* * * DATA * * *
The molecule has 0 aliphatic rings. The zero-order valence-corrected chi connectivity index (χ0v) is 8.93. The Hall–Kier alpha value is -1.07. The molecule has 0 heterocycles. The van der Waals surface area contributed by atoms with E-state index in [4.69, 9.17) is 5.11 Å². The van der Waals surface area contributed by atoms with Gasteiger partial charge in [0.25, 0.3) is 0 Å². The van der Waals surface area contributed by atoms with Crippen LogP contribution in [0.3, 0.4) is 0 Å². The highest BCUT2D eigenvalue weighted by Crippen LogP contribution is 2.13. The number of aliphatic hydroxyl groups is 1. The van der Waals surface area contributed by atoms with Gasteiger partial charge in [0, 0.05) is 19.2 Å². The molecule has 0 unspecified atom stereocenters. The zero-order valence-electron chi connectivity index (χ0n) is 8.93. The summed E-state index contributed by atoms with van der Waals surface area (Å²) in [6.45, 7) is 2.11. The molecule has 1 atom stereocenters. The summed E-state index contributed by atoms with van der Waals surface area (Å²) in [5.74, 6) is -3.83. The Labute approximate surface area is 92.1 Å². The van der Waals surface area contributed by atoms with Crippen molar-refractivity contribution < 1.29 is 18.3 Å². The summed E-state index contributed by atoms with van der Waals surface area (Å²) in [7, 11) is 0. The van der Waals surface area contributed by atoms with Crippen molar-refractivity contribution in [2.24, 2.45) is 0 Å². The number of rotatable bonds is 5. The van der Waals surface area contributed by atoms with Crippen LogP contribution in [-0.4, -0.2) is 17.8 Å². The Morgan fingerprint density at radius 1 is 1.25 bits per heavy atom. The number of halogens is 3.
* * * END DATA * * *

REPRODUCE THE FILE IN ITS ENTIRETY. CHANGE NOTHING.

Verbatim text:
The molecule has 0 aliphatic rings. The zero-order valence-corrected chi connectivity index (χ0v) is 8.93. The Hall–Kier alpha value is -1.07. The molecule has 0 heterocycles. The van der Waals surface area contributed by atoms with E-state index in [4.69, 9.17) is 5.11 Å². The van der Waals surface area contributed by atoms with Gasteiger partial charge in [0.25, 0.3) is 0 Å². The van der Waals surface area contributed by atoms with Crippen LogP contribution in [0.3, 0.4) is 0 Å². The highest BCUT2D eigenvalue weighted by Crippen LogP contribution is 2.13. The number of aliphatic hydroxyl groups is 1. The van der Waals surface area contributed by atoms with Gasteiger partial charge in [0, 0.05) is 19.2 Å². The molecule has 0 unspecified atom stereocenters. The zero-order valence-electron chi connectivity index (χ0n) is 8.93. The summed E-state index contributed by atoms with van der Waals surface area (Å²) in [6.45, 7) is 2.11. The molecule has 1 atom stereocenters. The summed E-state index contributed by atoms with van der Waals surface area (Å²) in [5.74, 6) is -3.83. The Labute approximate surface area is 92.1 Å². The van der Waals surface area contributed by atoms with Crippen molar-refractivity contribution < 1.29 is 18.3 Å². The summed E-state index contributed by atoms with van der Waals surface area (Å²) in [7, 11) is 0. The van der Waals surface area contributed by atoms with Crippen molar-refractivity contribution in [2.24, 2.45) is 0 Å². The number of rotatable bonds is 5. The van der Waals surface area contributed by atoms with Crippen LogP contribution in [-0.4, -0.2) is 17.8 Å². The Morgan fingerprint density at radius 1 is 1.25 bits per heavy atom. The number of halogens is 3.